Republican attempts to portray the Democrats as uninterested in comprehensive privacy legislation are especially unpersuasive, given their caucus’ inability to produce a bill that would actually extend consumer privacy rights. Rep. Cathy McMorris Rodgers’ (R-WA) Big Tech Accountability Platform memo centers the same kind of transparency that civil society groups have been calling for. Yet transparency is completely missing from the Republican bills discussed in the recent E&C hearings. If Rep. McMorris Rodgers is serious about transparency, she needs to introduce a bill laying out her Big Tech transparency agenda.
More positively, many House E&C Democrats and several Republicans seem convinced that the various harms we’re all concerned about are related to business models driven by surveillance advertising. Rep. Greg Pence (R-IL) gave an especially cogent summary of that argument, which is one I’ve been making since at least 2018. Let’s hope they act on it by supporting the Banning Surveillance Advertising Act. (Actually, don’t hope. Lobby them. You know Meta and Alphabet are).
On the Democrat side, even if these and other promising bills make it out of the E&C Committee—and I think at least some of them will—they’ll still need to pass the full House and the Senate on their way to the Resolute desk, and the odds will be better if they have leadership support. But where do Speaker Nancy Pelosi (D-CA), Majority Leader Chuck Schumer (D-NY) and other top Democrats stand?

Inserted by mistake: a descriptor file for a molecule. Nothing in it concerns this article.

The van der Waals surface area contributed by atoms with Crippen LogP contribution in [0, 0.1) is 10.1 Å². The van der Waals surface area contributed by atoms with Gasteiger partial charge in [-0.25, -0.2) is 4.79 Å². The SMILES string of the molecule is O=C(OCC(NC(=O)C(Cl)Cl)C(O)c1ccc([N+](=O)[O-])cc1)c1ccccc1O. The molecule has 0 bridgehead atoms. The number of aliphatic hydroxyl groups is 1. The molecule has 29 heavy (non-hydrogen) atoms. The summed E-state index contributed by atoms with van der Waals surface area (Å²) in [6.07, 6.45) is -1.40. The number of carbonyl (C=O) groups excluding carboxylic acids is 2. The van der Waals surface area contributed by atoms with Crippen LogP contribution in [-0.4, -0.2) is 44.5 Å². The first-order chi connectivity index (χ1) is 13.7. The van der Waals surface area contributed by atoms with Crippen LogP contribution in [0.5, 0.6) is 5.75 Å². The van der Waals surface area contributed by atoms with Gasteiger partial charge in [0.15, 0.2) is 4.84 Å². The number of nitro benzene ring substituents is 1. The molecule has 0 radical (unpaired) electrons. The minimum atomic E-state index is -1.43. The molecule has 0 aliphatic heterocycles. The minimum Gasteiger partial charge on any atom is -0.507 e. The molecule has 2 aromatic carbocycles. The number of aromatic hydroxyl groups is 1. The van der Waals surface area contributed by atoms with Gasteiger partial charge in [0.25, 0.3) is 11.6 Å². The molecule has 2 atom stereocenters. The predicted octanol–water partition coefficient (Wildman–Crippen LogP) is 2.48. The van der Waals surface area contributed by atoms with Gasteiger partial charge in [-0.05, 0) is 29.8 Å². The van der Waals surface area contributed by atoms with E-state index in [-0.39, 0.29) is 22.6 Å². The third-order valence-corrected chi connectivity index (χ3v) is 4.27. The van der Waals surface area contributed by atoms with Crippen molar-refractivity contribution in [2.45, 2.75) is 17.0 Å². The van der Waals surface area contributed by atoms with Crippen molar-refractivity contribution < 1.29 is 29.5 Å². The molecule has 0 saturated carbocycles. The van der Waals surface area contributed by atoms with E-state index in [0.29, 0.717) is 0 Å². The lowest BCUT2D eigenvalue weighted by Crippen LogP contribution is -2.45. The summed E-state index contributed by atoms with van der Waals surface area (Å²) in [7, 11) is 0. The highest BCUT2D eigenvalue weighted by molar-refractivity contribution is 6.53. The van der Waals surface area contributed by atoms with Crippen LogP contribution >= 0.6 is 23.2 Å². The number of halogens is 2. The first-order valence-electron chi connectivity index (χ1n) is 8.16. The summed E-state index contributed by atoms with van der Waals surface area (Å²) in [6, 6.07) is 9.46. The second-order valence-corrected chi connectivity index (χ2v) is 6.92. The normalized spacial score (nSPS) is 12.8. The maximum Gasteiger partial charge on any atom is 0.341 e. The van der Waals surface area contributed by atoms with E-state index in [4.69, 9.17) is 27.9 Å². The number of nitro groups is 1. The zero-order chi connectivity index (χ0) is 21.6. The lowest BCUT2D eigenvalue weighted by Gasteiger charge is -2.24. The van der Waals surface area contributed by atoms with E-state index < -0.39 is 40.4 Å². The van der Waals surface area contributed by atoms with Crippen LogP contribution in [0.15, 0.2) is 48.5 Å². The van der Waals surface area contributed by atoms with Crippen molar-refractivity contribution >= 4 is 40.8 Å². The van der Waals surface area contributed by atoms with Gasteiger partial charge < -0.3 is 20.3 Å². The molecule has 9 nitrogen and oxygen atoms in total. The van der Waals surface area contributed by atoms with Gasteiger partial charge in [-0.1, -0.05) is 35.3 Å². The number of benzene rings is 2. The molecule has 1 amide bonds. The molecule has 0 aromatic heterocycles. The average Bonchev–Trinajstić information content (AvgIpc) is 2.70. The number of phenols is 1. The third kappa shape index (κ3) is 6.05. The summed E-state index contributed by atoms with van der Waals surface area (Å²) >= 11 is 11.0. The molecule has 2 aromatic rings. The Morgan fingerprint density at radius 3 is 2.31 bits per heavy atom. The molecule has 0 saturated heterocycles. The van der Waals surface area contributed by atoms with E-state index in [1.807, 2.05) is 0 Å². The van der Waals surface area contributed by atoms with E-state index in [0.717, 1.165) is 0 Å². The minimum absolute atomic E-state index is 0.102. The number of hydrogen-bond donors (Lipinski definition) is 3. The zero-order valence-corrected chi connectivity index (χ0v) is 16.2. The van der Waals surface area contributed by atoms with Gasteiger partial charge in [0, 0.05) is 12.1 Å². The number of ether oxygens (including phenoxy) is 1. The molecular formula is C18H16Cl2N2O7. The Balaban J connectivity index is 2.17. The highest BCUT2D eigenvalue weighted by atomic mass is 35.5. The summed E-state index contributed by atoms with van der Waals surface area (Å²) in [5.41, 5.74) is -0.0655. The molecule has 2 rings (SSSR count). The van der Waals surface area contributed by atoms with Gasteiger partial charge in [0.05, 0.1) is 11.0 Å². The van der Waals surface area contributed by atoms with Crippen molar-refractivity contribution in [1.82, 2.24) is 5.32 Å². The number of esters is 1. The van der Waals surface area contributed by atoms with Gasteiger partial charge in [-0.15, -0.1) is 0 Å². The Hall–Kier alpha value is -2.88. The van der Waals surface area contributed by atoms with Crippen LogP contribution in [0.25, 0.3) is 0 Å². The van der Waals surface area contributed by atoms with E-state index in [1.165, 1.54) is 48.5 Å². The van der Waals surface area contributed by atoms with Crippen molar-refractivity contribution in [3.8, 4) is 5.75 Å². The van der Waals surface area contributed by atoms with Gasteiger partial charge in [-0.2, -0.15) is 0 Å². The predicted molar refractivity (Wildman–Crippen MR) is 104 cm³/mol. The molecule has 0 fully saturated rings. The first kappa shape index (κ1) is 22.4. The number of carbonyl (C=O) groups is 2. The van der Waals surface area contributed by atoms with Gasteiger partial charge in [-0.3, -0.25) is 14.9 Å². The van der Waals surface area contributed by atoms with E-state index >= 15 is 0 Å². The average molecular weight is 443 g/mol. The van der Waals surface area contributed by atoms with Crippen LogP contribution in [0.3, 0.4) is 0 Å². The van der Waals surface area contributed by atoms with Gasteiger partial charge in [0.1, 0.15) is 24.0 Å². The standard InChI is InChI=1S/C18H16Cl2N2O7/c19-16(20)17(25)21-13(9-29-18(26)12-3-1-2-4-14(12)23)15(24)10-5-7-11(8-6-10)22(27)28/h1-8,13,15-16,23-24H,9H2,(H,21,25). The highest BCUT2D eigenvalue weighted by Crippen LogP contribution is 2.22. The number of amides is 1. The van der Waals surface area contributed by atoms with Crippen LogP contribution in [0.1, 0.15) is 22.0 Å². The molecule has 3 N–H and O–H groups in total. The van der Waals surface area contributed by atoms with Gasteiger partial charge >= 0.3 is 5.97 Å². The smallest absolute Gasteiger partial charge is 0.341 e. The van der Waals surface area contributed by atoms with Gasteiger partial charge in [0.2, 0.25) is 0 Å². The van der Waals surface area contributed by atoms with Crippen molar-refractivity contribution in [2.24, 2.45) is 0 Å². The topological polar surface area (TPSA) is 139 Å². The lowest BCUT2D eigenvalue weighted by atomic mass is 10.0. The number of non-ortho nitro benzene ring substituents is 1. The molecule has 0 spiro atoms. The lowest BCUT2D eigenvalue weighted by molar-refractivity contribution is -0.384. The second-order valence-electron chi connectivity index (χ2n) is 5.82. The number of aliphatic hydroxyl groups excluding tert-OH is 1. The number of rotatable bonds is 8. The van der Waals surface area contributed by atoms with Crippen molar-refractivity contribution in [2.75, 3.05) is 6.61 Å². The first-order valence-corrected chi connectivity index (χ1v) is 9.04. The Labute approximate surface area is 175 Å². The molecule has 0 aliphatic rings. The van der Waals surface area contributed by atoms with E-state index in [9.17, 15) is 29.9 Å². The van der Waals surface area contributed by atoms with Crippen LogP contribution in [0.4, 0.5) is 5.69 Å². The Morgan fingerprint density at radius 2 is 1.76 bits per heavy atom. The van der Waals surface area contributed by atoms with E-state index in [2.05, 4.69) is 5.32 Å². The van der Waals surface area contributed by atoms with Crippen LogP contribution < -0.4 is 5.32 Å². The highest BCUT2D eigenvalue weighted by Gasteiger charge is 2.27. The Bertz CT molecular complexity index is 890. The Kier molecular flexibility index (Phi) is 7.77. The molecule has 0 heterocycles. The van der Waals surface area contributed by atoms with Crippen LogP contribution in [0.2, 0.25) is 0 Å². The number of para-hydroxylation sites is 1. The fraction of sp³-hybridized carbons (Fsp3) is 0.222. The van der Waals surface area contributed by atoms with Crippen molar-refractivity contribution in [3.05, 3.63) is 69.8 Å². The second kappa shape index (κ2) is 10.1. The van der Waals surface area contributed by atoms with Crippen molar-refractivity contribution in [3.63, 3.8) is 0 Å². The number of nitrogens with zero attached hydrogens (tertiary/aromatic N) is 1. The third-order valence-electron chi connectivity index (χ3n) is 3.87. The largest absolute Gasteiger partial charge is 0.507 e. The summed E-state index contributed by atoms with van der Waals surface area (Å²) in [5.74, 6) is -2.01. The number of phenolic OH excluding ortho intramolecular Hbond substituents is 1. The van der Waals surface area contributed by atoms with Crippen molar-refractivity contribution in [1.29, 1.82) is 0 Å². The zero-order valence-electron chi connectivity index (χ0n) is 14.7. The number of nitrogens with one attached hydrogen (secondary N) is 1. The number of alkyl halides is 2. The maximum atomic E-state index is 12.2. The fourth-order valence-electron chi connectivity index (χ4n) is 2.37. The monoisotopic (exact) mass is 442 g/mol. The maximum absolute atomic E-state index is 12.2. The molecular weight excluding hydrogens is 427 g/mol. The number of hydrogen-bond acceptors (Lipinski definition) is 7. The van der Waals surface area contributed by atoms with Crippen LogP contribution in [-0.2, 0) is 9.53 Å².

As for President Biden, his understanding of tech policy issues has historically been shaky. He appeared to signal something by inviting Frances Haugen to join Dr. Jill Biden at the State of the Union, and used the speech to call for banning surveillance advertising for children, framing it as part of a holistic push for youth mental health. Dr. Alondra Nelson’s elevation as Director of the White House’s Office of Science and Technology Policy is another positive sign, but it will nonetheless take sustained civil society pressure to prevent the tech accountability agenda from being deprioritized.
My fellow Big Tech accountability advocates, we have our work cut out for us.
Nathalie Maréchal is the Senior Policy and Partnerships Manager at Ranking Digital Rights. She leads the development of RDR’s policy positions, coordinates stakeholder engagement and partnerships, and publicly represents RDR with the media and at conferences around the world. Fluent in French and Spanish, Maréchal is a frequent speaker at digital rights events and academic conferences. Her work has been published by the International Journal of Communication, the Global Commission on Internet Governance, Media and Communication, Motherboard, and Slate. She holds a PhD in communication from the Annenberg School at the University of Southern California, an MA in international communication from the School of International Service at American University, and a BA in international studies, also from AU. Maréchal lives in Washington, D.C.